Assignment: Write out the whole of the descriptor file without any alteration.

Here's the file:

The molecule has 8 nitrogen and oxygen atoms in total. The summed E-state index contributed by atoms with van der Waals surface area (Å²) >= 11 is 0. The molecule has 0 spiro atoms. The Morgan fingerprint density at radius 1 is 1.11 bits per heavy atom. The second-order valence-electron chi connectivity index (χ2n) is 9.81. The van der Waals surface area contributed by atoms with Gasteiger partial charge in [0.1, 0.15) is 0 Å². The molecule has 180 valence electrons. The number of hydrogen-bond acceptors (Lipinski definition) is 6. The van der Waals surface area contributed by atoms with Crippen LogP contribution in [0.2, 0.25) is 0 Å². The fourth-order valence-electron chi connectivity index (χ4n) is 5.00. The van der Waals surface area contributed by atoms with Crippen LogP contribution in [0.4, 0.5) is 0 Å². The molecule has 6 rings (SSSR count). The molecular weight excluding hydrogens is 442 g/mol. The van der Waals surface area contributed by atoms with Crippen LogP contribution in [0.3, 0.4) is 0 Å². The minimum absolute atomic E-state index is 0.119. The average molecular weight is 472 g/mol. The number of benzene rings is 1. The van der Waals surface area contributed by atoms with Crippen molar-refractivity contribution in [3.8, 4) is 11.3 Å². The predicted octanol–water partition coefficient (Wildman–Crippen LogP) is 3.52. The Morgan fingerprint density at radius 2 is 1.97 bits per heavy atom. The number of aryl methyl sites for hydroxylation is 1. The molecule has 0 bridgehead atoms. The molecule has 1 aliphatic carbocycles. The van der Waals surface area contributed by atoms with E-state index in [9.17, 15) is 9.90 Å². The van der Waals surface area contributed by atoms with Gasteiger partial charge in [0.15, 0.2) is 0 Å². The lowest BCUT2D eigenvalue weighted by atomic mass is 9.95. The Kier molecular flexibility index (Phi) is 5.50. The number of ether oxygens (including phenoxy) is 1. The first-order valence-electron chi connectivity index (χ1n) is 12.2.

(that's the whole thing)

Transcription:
The molecule has 8 nitrogen and oxygen atoms in total. The summed E-state index contributed by atoms with van der Waals surface area (Å²) >= 11 is 0. The molecule has 0 spiro atoms. The Morgan fingerprint density at radius 1 is 1.11 bits per heavy atom. The second-order valence-electron chi connectivity index (χ2n) is 9.81. The van der Waals surface area contributed by atoms with Gasteiger partial charge in [0.1, 0.15) is 0 Å². The molecule has 180 valence electrons. The number of hydrogen-bond acceptors (Lipinski definition) is 6. The van der Waals surface area contributed by atoms with Crippen LogP contribution in [0.2, 0.25) is 0 Å². The fourth-order valence-electron chi connectivity index (χ4n) is 5.00. The van der Waals surface area contributed by atoms with Crippen LogP contribution in [0.4, 0.5) is 0 Å². The molecule has 6 rings (SSSR count). The molecular weight excluding hydrogens is 442 g/mol. The van der Waals surface area contributed by atoms with Crippen LogP contribution in [0.3, 0.4) is 0 Å². The minimum absolute atomic E-state index is 0.119. The average molecular weight is 472 g/mol. The number of benzene rings is 1. The van der Waals surface area contributed by atoms with Crippen molar-refractivity contribution in [3.8, 4) is 11.3 Å². The predicted octanol–water partition coefficient (Wildman–Crippen LogP) is 3.52. The Morgan fingerprint density at radius 2 is 1.97 bits per heavy atom. The number of aryl methyl sites for hydroxylation is 1. The molecule has 0 bridgehead atoms. The molecule has 1 aliphatic carbocycles. The van der Waals surface area contributed by atoms with E-state index in [9.17, 15) is 9.90 Å². The van der Waals surface area contributed by atoms with Gasteiger partial charge in [0.15, 0.2) is 0 Å². The lowest BCUT2D eigenvalue weighted by atomic mass is 9.95. The Kier molecular flexibility index (Phi) is 5.50. The number of ether oxygens (including phenoxy) is 1. The first-order valence-electron chi connectivity index (χ1n) is 12.2.